As the effects of climate change continue to intensify, storms of this caliber will increasingly have deadly consequences in the absence of immediate, wide-ranging provisions. The most recent storm to hit the Northeast was Hurricane Henri, which struck just ten days before Ida on August 22, leaving 140,000 homes without power. And before that, Hurricane Elsa in July led to flooding throughout the region. Power lines fell, and commuters were seen wading through waist-deep water in subway stations.

With little recovery time from one storm to the next, conditions to withstand this year’s hurricane and storm season were weak. We may not know precisely when and where every storm will hit, but we know full well that hurricane season comes every year—and that it is only a matter of time before another“big one” hits a major population center. As climate change changes weather patterns around the planet, storms become more frequent and aggressive. Indeed, while Hurricane Henri set a record of rain per hour with a downpour of 1.94 inches in just one hour, Ida blew up the charts with 3.15 inches of rain in one hour.

Already, the strongest 1% of storms in the Northeast produce 55% more rainfall than they did in the mid-20th century. The New York City Panel on Climate Change released a report predicting that annual precipitation will increase by 25% in New York over the next century. The report also cited the different areas that would be more susceptible to “deep and contiguous flooding,” which mostly included working-class and poor neighborhoods in Brooklyn and Queens.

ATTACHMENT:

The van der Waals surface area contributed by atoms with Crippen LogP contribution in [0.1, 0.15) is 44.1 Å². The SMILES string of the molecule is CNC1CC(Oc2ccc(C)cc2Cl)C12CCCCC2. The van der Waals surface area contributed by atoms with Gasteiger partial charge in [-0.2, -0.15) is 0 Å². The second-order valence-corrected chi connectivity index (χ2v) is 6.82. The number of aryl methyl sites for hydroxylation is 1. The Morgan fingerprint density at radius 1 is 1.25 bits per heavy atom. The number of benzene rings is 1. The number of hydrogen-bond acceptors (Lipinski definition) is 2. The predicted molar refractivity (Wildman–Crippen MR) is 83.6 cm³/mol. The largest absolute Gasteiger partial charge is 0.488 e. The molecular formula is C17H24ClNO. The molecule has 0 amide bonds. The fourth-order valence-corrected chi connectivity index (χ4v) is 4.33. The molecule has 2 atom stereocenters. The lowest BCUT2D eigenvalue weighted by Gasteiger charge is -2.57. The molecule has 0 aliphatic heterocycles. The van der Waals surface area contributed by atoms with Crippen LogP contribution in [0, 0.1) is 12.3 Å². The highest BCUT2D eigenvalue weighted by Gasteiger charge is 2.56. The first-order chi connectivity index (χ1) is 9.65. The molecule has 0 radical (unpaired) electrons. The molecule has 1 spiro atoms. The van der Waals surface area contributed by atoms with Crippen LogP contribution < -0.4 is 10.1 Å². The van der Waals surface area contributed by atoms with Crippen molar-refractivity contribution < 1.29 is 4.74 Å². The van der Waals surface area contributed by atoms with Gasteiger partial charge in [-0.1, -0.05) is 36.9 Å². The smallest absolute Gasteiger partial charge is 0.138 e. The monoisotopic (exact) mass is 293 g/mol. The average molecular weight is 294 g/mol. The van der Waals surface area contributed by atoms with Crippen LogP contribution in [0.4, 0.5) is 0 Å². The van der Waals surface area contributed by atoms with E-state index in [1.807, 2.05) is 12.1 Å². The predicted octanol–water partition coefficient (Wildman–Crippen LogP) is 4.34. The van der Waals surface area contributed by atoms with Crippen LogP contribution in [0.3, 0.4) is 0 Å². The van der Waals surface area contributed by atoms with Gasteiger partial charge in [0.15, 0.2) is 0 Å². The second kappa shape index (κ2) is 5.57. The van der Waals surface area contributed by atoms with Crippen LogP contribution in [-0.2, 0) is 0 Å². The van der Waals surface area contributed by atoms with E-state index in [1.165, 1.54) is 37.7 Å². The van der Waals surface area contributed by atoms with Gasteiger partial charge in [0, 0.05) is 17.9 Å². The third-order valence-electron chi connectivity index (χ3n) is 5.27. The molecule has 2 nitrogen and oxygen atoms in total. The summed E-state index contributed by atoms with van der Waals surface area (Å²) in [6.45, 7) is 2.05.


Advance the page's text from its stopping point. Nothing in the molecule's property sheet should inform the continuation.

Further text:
Additionally, 72% of New York City’s surface is paved with impervious materials that do not allow runoff from rainfall to be absorbed by the environment. Instead, the water gets channeled to sewers that divert and drain at the coast. But with the rise in sea level due to climate change, the sewer system cannot drain properly. All of this paints a grim picture for the future of New York unless sweeping and urgent action is taken to transform the city’s infrastructure.

The capitalist state has been completely ineffective at improving the situation. With infrastructure crumbling in cities nationwide, President Joe Biden initially proposed a grandiose-sounding infrastructure plan to address deteriorating conditions. Under the influence of big business, House Representatives have attempted to stall the bill. Last month, the Senate passed a $1 trillion version of the bill—a far cry from the $3.5 trillion originally promised. But even the original proposal fell well short of the kind of investment and economic planning needed to effectively combat climate change.